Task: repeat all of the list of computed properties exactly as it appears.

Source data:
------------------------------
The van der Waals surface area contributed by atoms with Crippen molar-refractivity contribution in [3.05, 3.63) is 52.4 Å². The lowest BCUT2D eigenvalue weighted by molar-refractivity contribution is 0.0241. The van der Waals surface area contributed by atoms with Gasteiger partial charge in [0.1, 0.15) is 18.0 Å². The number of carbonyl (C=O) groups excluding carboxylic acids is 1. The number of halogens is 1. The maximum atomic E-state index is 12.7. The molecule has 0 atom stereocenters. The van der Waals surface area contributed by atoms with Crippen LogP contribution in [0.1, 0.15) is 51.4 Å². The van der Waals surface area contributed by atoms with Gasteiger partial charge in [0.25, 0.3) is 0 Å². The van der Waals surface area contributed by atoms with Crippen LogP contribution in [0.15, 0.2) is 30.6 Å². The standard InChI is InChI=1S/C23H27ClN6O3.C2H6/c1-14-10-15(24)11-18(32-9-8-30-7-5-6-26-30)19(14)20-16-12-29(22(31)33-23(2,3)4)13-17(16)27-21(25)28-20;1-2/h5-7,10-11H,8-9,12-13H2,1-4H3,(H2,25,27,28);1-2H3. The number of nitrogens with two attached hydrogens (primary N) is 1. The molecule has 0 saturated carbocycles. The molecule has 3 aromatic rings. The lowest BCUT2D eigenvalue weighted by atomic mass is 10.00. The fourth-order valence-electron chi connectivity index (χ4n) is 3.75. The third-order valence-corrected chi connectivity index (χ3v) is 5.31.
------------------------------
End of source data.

The van der Waals surface area contributed by atoms with Crippen molar-refractivity contribution in [3.05, 3.63) is 52.4 Å². The lowest BCUT2D eigenvalue weighted by molar-refractivity contribution is 0.0241. The van der Waals surface area contributed by atoms with Gasteiger partial charge in [0.1, 0.15) is 18.0 Å². The number of carbonyl (C=O) groups excluding carboxylic acids is 1. The number of halogens is 1. The maximum atomic E-state index is 12.7. The molecule has 0 atom stereocenters. The van der Waals surface area contributed by atoms with Crippen LogP contribution in [0.1, 0.15) is 51.4 Å². The van der Waals surface area contributed by atoms with Gasteiger partial charge in [0.25, 0.3) is 0 Å². The van der Waals surface area contributed by atoms with Crippen LogP contribution in [0.15, 0.2) is 30.6 Å². The standard InChI is InChI=1S/C23H27ClN6O3.C2H6/c1-14-10-15(24)11-18(32-9-8-30-7-5-6-26-30)19(14)20-16-12-29(22(31)33-23(2,3)4)13-17(16)27-21(25)28-20;1-2/h5-7,10-11H,8-9,12-13H2,1-4H3,(H2,25,27,28);1-2H3. The number of nitrogens with two attached hydrogens (primary N) is 1. The molecule has 0 saturated carbocycles. The molecule has 3 aromatic rings. The lowest BCUT2D eigenvalue weighted by atomic mass is 10.00. The fourth-order valence-electron chi connectivity index (χ4n) is 3.75. The third-order valence-corrected chi connectivity index (χ3v) is 5.31.